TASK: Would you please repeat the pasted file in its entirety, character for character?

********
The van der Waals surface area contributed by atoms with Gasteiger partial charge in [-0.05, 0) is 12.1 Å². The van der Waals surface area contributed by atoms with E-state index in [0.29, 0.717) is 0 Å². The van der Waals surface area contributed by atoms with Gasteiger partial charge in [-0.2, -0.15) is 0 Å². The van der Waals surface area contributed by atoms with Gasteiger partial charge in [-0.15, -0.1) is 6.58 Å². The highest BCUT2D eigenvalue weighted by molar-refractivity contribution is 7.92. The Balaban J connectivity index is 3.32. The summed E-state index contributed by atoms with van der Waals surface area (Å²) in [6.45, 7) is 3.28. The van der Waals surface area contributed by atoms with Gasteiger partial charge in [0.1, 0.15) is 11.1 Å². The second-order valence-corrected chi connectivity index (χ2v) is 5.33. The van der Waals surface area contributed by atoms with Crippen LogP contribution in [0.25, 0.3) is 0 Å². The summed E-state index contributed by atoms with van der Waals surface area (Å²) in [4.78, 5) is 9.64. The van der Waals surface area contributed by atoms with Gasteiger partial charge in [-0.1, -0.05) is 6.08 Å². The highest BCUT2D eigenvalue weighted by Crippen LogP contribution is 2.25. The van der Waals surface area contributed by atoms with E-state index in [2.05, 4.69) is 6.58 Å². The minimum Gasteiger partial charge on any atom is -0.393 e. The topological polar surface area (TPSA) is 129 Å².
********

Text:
The van der Waals surface area contributed by atoms with Gasteiger partial charge in [-0.05, 0) is 12.1 Å². The van der Waals surface area contributed by atoms with E-state index in [0.29, 0.717) is 0 Å². The van der Waals surface area contributed by atoms with Gasteiger partial charge in [-0.2, -0.15) is 0 Å². The van der Waals surface area contributed by atoms with Gasteiger partial charge in [-0.15, -0.1) is 6.58 Å². The highest BCUT2D eigenvalue weighted by molar-refractivity contribution is 7.92. The Balaban J connectivity index is 3.32. The summed E-state index contributed by atoms with van der Waals surface area (Å²) in [6.45, 7) is 3.28. The van der Waals surface area contributed by atoms with Gasteiger partial charge in [0.1, 0.15) is 11.1 Å². The second-order valence-corrected chi connectivity index (χ2v) is 5.33. The van der Waals surface area contributed by atoms with Crippen LogP contribution in [0.25, 0.3) is 0 Å². The summed E-state index contributed by atoms with van der Waals surface area (Å²) in [4.78, 5) is 9.64. The van der Waals surface area contributed by atoms with Gasteiger partial charge in [-0.1, -0.05) is 6.08 Å². The highest BCUT2D eigenvalue weighted by Crippen LogP contribution is 2.25. The van der Waals surface area contributed by atoms with E-state index in [2.05, 4.69) is 6.58 Å². The minimum Gasteiger partial charge on any atom is -0.393 e. The topological polar surface area (TPSA) is 129 Å².